Daniel J. "D. J." Carrasco is a 32 year-old (he'll be 33 in April) Safford, Arizona native, and is rejoining the Bucco organization after an eight-year hiatus.
Carrasco was drafted in the 26th round of the 1997 draft by the Baltimore Orioles, but never did pitch a minor league game for them. He signed late, missing the season, and was released before being assigned in 1998.
He played for the Cleveland Indians' short-season team in 1998, and they cut him loose in August. DJ ended up in the Pirates' farm system between 1999-2002, tossing for Williamsport, Hickory, Lynchburg, and Altoona. He had a 1.61 ERA for the Hillcats in 2002, but he was Rule 5 eligible and the Bucs didn't protect him.
So Carrasco spent all of the 2003 season with the Kansas City Royals as their Rule 5 pick, making 50 appearances, and was up and down with the team from 2004-2005. His first two seasons were spent almost exclusively in the pen; in 2005, he started twenty games. KC released him after the 2005 season.
He pitched briefly in Japan for the Fukuoka Softbank Hawks in 2006 and for the Arizona Diamondbacks' AAA Tucson Sidewinders in 2007. In 2008, Carrasco signed a minor league contract with an invitation to spring training with the Chicago White Sox, and started the year at AAA Charlotte.
On July 9th, Carrasco was recalled by Chicago after posting a 2.38 ERA in seven appearances with the Knights. In those three months, DJ put up a 3.96 ERA in 31 outings in the show, used mostly as a bridge to the set-up crew.
He had a 3.76 ERA in 49 appearances as a long man (he made one spot start) in 2009, and his 93-1/3 innings led all American League relievers.
On December 12, 2009, Carrasco was non-tendered by the White Sox, making him a free agent. It was his first arbitration year; and though he was making the minimum ($440K), the Sox may have though a judge would give him more than they thought a long reliever was worth. Holy Neal Huntington!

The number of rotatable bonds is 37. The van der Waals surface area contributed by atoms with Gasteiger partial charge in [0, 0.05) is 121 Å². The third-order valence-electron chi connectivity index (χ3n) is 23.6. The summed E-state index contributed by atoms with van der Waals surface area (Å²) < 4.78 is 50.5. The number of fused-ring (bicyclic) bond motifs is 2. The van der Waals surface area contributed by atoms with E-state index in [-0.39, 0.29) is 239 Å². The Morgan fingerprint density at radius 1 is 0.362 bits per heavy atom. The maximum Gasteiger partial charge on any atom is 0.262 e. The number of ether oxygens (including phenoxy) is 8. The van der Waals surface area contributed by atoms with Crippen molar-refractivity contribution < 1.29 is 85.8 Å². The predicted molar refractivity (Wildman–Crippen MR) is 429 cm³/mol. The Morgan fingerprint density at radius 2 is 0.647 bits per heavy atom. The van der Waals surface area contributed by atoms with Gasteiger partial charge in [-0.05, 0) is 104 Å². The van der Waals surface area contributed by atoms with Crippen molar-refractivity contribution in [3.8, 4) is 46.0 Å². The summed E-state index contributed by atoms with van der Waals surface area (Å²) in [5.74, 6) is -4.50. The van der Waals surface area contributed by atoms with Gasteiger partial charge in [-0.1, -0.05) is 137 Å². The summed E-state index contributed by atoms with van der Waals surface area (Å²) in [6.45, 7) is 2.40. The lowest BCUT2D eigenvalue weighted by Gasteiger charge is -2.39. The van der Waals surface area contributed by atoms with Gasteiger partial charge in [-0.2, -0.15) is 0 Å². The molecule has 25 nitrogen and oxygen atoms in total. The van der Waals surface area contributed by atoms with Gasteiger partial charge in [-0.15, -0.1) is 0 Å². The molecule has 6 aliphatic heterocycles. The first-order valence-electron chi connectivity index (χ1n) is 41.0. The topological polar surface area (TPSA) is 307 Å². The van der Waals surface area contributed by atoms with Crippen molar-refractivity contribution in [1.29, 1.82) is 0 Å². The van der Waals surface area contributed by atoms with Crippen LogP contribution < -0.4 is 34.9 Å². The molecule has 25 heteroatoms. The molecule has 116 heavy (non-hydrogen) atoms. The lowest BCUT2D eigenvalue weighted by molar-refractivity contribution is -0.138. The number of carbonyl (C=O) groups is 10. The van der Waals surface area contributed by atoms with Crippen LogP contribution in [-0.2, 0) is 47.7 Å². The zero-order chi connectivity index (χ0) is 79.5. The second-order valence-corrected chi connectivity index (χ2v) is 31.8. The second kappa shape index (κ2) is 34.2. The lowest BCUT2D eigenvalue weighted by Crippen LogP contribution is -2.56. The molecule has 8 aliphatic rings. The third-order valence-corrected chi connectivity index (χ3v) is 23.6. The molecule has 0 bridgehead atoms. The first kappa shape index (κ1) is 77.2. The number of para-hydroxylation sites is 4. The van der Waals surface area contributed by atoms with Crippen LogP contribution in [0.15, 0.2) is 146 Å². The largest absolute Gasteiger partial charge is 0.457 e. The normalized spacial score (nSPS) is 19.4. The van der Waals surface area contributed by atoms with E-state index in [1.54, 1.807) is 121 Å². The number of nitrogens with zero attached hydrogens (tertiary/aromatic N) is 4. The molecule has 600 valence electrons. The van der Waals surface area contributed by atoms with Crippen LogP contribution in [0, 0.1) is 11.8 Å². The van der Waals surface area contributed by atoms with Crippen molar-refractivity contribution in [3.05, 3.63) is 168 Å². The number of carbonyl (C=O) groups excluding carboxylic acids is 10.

A month later, Carrasco signed a minor league contract with the Pirates with an invitation to spring training. If he makes the team, he'll earn $950K in base pay with as much as $250K more available in appearance-based bonuses.
His major league line so far is 20-16 with a 4.45 ERA. None of his peripheries stand out - he doesn't miss many bats (5.5/K per 9 innings), he gives up 3.7 walks/9 innings, and his WHIP is 1.474.
But he is durable, making 80 appearances in the past two years while posting sub-4 ERAs, and his split is OK, with a 25 point spread. Carrasco's heat comes in at around 90, he has a bread-and-butter cutter that he uses about half the time, and shows a slider and curve. Plus he's under team control for two more years.
Carrasco can work a variety of bullpen roles, and has outperformed Jeff Karstens over the past two seasons. He's an upgrade over the long-to-middle arms the Pirates have had under the Huntington regime, and has a pretty good shot at sticking on the roster.